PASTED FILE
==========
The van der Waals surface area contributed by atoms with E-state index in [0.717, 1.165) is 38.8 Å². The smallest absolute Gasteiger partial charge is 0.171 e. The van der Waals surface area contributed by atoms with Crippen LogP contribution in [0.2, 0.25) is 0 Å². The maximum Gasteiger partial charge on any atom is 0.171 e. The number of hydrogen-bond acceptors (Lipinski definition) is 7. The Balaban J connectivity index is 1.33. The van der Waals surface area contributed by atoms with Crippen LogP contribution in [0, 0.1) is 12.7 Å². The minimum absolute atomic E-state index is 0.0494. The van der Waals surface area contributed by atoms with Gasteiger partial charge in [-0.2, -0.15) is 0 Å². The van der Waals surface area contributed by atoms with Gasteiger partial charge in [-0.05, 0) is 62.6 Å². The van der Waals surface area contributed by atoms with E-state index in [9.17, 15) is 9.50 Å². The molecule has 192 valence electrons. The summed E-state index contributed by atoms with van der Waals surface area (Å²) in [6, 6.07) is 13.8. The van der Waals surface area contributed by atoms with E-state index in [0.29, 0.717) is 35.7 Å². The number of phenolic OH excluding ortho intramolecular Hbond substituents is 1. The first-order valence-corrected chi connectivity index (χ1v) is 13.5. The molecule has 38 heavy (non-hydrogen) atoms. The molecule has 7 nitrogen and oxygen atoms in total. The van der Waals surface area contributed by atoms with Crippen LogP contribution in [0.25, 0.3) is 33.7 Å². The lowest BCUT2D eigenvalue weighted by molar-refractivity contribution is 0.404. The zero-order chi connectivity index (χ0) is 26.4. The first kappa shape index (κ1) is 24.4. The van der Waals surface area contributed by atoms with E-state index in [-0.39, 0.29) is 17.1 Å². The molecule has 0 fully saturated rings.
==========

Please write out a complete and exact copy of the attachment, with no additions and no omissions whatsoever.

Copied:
The van der Waals surface area contributed by atoms with E-state index in [0.717, 1.165) is 38.8 Å². The smallest absolute Gasteiger partial charge is 0.171 e. The van der Waals surface area contributed by atoms with Crippen LogP contribution in [0.2, 0.25) is 0 Å². The maximum Gasteiger partial charge on any atom is 0.171 e. The number of hydrogen-bond acceptors (Lipinski definition) is 7. The Balaban J connectivity index is 1.33. The van der Waals surface area contributed by atoms with Crippen LogP contribution in [0, 0.1) is 12.7 Å². The minimum absolute atomic E-state index is 0.0494. The van der Waals surface area contributed by atoms with Gasteiger partial charge in [-0.2, -0.15) is 0 Å². The van der Waals surface area contributed by atoms with Gasteiger partial charge in [-0.05, 0) is 62.6 Å². The van der Waals surface area contributed by atoms with E-state index in [9.17, 15) is 9.50 Å². The molecule has 192 valence electrons. The summed E-state index contributed by atoms with van der Waals surface area (Å²) in [6, 6.07) is 13.8. The van der Waals surface area contributed by atoms with E-state index in [0.29, 0.717) is 35.7 Å². The number of phenolic OH excluding ortho intramolecular Hbond substituents is 1. The first-order valence-corrected chi connectivity index (χ1v) is 13.5. The molecule has 38 heavy (non-hydrogen) atoms. The molecule has 7 nitrogen and oxygen atoms in total. The van der Waals surface area contributed by atoms with Crippen LogP contribution in [0.25, 0.3) is 33.7 Å². The lowest BCUT2D eigenvalue weighted by molar-refractivity contribution is 0.404. The zero-order chi connectivity index (χ0) is 26.4. The first kappa shape index (κ1) is 24.4. The van der Waals surface area contributed by atoms with E-state index in [-0.39, 0.29) is 17.1 Å². The molecule has 0 fully saturated rings.